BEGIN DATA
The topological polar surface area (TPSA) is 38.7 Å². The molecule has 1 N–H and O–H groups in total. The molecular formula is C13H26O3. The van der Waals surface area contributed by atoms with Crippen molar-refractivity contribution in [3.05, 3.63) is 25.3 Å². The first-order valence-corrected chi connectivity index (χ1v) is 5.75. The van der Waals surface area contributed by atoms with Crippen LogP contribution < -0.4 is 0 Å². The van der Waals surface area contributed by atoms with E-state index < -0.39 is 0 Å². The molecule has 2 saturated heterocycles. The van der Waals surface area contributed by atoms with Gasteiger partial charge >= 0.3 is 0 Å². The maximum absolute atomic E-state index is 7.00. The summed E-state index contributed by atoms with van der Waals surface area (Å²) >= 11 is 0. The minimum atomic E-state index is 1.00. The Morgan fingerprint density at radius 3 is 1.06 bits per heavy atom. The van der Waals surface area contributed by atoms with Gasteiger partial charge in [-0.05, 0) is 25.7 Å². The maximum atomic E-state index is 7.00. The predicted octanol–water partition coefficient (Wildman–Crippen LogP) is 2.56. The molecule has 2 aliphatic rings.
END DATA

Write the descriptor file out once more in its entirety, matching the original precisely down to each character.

The topological polar surface area (TPSA) is 38.7 Å². The molecule has 1 N–H and O–H groups in total. The molecular formula is C13H26O3. The van der Waals surface area contributed by atoms with Crippen molar-refractivity contribution in [3.05, 3.63) is 25.3 Å². The first-order valence-corrected chi connectivity index (χ1v) is 5.75. The van der Waals surface area contributed by atoms with Crippen LogP contribution < -0.4 is 0 Å². The van der Waals surface area contributed by atoms with E-state index < -0.39 is 0 Å². The molecule has 2 saturated heterocycles. The van der Waals surface area contributed by atoms with Gasteiger partial charge >= 0.3 is 0 Å². The maximum absolute atomic E-state index is 7.00. The summed E-state index contributed by atoms with van der Waals surface area (Å²) >= 11 is 0. The minimum atomic E-state index is 1.00. The Morgan fingerprint density at radius 3 is 1.06 bits per heavy atom. The van der Waals surface area contributed by atoms with Gasteiger partial charge in [-0.05, 0) is 25.7 Å². The maximum atomic E-state index is 7.00. The predicted octanol–water partition coefficient (Wildman–Crippen LogP) is 2.56. The molecule has 2 aliphatic rings.